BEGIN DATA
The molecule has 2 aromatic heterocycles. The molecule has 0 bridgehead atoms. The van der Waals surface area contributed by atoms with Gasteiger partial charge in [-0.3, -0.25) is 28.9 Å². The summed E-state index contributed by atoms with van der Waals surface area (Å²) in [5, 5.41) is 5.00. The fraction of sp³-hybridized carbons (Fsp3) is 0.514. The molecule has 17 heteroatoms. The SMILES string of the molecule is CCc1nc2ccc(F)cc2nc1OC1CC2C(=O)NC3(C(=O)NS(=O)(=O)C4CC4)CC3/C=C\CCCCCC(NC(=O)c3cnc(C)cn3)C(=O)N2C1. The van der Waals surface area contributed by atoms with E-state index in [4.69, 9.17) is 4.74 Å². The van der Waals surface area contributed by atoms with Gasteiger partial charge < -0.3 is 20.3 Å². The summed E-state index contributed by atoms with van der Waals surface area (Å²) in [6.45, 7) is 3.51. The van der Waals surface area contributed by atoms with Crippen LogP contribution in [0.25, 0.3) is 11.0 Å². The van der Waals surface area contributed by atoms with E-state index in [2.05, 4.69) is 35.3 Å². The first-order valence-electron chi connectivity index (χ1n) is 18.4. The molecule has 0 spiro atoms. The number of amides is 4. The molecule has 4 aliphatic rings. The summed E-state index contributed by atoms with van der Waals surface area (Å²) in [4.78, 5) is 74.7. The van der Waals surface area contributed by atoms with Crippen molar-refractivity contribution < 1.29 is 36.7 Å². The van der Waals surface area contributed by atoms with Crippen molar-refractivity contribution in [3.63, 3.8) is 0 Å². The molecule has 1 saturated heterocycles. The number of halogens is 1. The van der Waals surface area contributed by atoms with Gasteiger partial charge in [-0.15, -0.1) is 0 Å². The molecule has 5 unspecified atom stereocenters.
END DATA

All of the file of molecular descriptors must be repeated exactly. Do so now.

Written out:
The molecule has 2 aromatic heterocycles. The molecule has 0 bridgehead atoms. The van der Waals surface area contributed by atoms with Gasteiger partial charge in [-0.3, -0.25) is 28.9 Å². The summed E-state index contributed by atoms with van der Waals surface area (Å²) in [5, 5.41) is 5.00. The fraction of sp³-hybridized carbons (Fsp3) is 0.514. The molecule has 17 heteroatoms. The SMILES string of the molecule is CCc1nc2ccc(F)cc2nc1OC1CC2C(=O)NC3(C(=O)NS(=O)(=O)C4CC4)CC3/C=C\CCCCCC(NC(=O)c3cnc(C)cn3)C(=O)N2C1. The van der Waals surface area contributed by atoms with E-state index in [4.69, 9.17) is 4.74 Å². The van der Waals surface area contributed by atoms with Gasteiger partial charge < -0.3 is 20.3 Å². The summed E-state index contributed by atoms with van der Waals surface area (Å²) in [6.45, 7) is 3.51. The van der Waals surface area contributed by atoms with Crippen LogP contribution in [0.25, 0.3) is 11.0 Å². The van der Waals surface area contributed by atoms with E-state index in [2.05, 4.69) is 35.3 Å². The first-order valence-electron chi connectivity index (χ1n) is 18.4. The molecule has 0 spiro atoms. The number of amides is 4. The molecule has 4 aliphatic rings. The summed E-state index contributed by atoms with van der Waals surface area (Å²) in [4.78, 5) is 74.7. The van der Waals surface area contributed by atoms with Crippen molar-refractivity contribution < 1.29 is 36.7 Å². The van der Waals surface area contributed by atoms with Crippen molar-refractivity contribution in [3.63, 3.8) is 0 Å². The molecule has 1 saturated heterocycles. The number of halogens is 1. The van der Waals surface area contributed by atoms with Gasteiger partial charge in [-0.15, -0.1) is 0 Å². The molecule has 5 unspecified atom stereocenters.